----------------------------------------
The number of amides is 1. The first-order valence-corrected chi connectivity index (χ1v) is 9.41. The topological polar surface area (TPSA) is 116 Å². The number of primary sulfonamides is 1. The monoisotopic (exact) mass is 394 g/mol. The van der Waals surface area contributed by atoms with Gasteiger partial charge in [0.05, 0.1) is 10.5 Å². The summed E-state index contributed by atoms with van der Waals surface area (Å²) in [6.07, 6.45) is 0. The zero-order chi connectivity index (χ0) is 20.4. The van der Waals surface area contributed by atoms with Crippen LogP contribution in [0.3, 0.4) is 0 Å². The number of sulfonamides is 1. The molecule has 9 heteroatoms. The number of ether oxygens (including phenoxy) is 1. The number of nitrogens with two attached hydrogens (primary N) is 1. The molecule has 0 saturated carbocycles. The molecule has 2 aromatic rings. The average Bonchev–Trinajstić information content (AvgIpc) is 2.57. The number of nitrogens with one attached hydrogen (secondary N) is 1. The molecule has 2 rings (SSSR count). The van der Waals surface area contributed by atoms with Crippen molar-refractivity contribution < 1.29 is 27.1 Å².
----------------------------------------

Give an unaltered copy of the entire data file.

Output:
The number of amides is 1. The first-order valence-corrected chi connectivity index (χ1v) is 9.41. The topological polar surface area (TPSA) is 116 Å². The number of primary sulfonamides is 1. The monoisotopic (exact) mass is 394 g/mol. The van der Waals surface area contributed by atoms with Gasteiger partial charge in [0.05, 0.1) is 10.5 Å². The summed E-state index contributed by atoms with van der Waals surface area (Å²) in [6.07, 6.45) is 0. The zero-order chi connectivity index (χ0) is 20.4. The van der Waals surface area contributed by atoms with Crippen LogP contribution in [0.3, 0.4) is 0 Å². The number of sulfonamides is 1. The molecule has 9 heteroatoms. The number of ether oxygens (including phenoxy) is 1. The number of nitrogens with two attached hydrogens (primary N) is 1. The molecule has 0 saturated carbocycles. The molecule has 2 aromatic rings. The average Bonchev–Trinajstić information content (AvgIpc) is 2.57. The number of nitrogens with one attached hydrogen (secondary N) is 1. The molecule has 2 rings (SSSR count). The van der Waals surface area contributed by atoms with Crippen molar-refractivity contribution < 1.29 is 27.1 Å².